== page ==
- The Chinese government has announced that roughly 1/3 of the country's few remaining shipyards will close due to a glut of over-production, the Wall Street Journal reported last week.
- The number of shipyards in China able to produce massive vessels is half what it was in 2013, down from approximately 140 to just 70. Countless smaller shipyards have disappeared.
- Only state-funded yards will survive, although Beijing has up until now slowed the industry's disintegration through $25 billion in assistance.
When an industry falls, the ripple effects travel in all directions regardless of the source. The heavier the item, the larger the splash — and ships are notoriously heavy. The downturn in the shipping industry has caused chaos both downstream and upstream, and shipyards, it seems, are suffering.
Shipyards can be thought of as the supplier for the shipping lines, while ports are the buyers. In a well-documented arms race, the carriers sought to upgrade their fleets ordering a new class of mega-vessels and more vessels to increase capacity and remain competitive. Part of it was a race for market share, part a bid to remain standing as a top, modern carrier, but when all the top carriers did it ... it created a bubble.
Granted, bubbles do not create themselves. High market expectations, new opportunities and technology spurred this race. In turn, shipyards — overloaded with orders — grew and new sites were built. A look at the past five years' orderbooks, based on Alphaliner figures, can help illustrate this boom. As of July 2013, 152 ships were ordered by the top 10 lines. As of February 2014, the number had grown to 164, and the next year, the number fell again to 156. But, by February 2016, the top ten lines, which included Hanjin Shipping, had 195 vessels pending delivery. Today's figures show the number has receded to its normal levels, with 164 ships ordered.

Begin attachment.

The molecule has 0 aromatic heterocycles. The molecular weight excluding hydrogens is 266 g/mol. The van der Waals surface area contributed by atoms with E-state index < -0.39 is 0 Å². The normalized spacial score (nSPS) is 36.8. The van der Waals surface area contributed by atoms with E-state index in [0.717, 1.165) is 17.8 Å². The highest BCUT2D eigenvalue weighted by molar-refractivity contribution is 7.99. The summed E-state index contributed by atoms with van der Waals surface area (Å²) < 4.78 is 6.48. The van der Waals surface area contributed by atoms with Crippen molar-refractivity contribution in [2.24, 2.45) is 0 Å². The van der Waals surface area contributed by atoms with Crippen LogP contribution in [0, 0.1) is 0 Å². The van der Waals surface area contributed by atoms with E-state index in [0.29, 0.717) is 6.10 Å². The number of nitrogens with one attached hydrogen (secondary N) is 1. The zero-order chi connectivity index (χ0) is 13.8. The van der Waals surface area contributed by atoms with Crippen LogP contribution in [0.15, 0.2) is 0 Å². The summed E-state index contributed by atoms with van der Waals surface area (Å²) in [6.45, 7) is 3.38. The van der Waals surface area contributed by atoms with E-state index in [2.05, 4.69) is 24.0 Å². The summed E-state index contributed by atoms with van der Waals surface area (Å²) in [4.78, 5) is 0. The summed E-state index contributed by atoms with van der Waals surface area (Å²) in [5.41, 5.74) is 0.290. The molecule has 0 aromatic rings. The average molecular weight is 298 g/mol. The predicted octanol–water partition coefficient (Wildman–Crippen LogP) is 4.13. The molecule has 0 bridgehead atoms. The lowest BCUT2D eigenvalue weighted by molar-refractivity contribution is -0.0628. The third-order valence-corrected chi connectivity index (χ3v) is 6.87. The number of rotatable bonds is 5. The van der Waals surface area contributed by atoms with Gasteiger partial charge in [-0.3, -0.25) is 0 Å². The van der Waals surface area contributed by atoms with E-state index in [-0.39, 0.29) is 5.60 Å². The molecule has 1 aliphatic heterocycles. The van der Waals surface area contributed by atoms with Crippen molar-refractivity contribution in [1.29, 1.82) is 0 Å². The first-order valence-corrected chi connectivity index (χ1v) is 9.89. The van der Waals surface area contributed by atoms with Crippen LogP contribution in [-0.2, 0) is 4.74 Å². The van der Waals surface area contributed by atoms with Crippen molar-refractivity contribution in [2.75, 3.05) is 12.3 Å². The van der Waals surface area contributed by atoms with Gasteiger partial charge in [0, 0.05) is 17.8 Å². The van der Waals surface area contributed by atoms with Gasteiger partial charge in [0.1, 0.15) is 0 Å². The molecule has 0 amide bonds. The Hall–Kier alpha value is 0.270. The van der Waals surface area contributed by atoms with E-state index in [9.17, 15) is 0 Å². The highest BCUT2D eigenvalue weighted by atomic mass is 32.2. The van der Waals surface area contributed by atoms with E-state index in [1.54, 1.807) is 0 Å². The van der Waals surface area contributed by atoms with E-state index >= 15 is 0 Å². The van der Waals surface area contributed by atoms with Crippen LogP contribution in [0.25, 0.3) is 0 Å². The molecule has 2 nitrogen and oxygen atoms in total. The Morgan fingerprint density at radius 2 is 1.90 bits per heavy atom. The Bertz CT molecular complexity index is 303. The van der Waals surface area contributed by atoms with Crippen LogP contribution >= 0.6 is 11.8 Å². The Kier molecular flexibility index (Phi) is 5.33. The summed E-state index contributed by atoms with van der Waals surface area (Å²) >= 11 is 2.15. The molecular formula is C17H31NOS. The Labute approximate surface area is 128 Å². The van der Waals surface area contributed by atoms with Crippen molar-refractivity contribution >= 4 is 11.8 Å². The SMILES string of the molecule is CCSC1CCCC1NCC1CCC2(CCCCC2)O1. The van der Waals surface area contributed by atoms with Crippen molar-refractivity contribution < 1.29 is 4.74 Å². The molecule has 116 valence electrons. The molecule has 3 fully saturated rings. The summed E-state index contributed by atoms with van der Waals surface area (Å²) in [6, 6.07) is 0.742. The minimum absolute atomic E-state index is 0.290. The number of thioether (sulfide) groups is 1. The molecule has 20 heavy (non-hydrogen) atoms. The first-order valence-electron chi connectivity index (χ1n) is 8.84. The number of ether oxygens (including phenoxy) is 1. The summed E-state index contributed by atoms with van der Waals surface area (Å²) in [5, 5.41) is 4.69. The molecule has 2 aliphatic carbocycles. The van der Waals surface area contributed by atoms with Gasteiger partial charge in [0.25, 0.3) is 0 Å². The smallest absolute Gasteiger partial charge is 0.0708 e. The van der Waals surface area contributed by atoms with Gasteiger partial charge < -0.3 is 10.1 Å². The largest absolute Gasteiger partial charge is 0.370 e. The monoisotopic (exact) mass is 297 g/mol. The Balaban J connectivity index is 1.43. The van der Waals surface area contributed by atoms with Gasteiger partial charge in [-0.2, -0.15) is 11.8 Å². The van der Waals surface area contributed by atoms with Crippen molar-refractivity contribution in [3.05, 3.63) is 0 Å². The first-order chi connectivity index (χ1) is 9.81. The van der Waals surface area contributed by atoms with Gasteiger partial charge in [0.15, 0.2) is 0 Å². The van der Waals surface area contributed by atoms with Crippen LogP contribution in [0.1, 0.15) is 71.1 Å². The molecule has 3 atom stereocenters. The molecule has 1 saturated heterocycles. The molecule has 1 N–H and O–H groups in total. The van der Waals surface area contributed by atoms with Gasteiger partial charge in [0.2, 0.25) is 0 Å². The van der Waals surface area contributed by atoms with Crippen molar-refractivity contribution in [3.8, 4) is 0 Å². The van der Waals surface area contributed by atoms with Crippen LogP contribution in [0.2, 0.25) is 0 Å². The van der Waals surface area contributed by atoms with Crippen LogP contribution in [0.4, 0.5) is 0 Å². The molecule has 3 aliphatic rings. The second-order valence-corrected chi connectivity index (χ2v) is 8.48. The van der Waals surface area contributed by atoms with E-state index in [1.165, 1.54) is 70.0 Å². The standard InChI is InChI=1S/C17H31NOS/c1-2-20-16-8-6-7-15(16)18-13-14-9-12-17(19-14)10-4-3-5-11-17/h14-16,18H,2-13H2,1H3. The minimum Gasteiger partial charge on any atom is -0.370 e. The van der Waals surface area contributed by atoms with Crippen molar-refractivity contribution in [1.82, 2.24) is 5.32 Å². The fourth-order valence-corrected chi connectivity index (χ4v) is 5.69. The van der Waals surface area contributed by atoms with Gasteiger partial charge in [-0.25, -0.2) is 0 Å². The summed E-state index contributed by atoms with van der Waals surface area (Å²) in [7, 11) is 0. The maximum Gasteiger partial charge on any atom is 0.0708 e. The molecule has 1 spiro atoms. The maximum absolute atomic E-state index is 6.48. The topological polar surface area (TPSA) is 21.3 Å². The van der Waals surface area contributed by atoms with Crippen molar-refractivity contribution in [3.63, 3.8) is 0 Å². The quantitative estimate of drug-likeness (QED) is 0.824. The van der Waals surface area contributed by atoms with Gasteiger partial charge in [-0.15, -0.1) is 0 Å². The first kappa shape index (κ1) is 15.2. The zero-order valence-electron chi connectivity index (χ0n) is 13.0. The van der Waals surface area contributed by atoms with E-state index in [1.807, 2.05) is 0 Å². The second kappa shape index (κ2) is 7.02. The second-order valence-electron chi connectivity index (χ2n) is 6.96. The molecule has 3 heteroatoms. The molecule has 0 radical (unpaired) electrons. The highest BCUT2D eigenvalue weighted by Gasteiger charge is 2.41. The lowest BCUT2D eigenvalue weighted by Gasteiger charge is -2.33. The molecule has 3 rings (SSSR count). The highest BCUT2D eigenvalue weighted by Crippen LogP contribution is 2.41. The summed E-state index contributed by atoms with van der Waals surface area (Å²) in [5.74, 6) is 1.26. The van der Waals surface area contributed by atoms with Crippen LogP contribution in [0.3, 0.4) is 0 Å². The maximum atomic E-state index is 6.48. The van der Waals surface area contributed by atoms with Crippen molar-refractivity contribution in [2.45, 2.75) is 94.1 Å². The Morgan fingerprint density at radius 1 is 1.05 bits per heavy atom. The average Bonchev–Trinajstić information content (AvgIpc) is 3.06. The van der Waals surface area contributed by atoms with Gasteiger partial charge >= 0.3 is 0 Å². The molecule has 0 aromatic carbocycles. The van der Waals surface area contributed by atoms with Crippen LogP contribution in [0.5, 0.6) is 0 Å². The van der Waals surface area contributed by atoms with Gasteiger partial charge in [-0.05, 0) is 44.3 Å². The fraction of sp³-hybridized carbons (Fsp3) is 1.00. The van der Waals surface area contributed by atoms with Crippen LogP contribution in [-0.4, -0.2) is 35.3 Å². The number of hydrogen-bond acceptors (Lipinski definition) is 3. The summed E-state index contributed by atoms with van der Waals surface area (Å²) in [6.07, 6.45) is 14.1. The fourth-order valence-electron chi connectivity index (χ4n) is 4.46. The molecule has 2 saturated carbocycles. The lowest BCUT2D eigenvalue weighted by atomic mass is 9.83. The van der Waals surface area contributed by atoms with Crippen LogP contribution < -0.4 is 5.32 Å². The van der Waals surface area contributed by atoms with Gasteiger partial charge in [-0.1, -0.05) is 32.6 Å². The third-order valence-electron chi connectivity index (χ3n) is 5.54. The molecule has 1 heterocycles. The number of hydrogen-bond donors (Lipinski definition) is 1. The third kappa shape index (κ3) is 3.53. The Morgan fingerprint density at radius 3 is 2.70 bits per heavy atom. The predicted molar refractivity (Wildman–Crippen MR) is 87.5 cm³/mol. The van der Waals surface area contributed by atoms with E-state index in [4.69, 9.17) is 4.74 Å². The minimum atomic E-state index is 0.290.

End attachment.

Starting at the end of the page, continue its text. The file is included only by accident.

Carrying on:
Given the year-over-year rise in orders, suppliers expanded operations. After all, the other end of the chain was expanding, too, in the form of dredging projects and new cranes — surely, the rise was a boom, not a bubble. But the bubble burst mid-last year, and now, every link is facing the damages.
Ports are still expanding, but amid increased consolidation and renetworking by lines, are seeing their terminals consolidate to retain leverage amid larger alliances. But shipyards' closures show the more damaging effects an industry's decline can have on the suppliers. Customer is King — the customer can cease to buy at any point, or at least cease to promote growth. So while shipping lines need ports for their services, the industry held together so much excess stock suppliers are seemingly expendable.
While in general this is a good sign for the industry, showing the whole chain is reorganizing to correct an overcapacity that increases industry-wide instability, it also serves as a warning sign to the often-unbalanced supplier-buyer relations. The whole chain is in part responsible for maintaining an industry healthy, especially when looking to scale. After all, if something goes wrong, the whole chain suffers.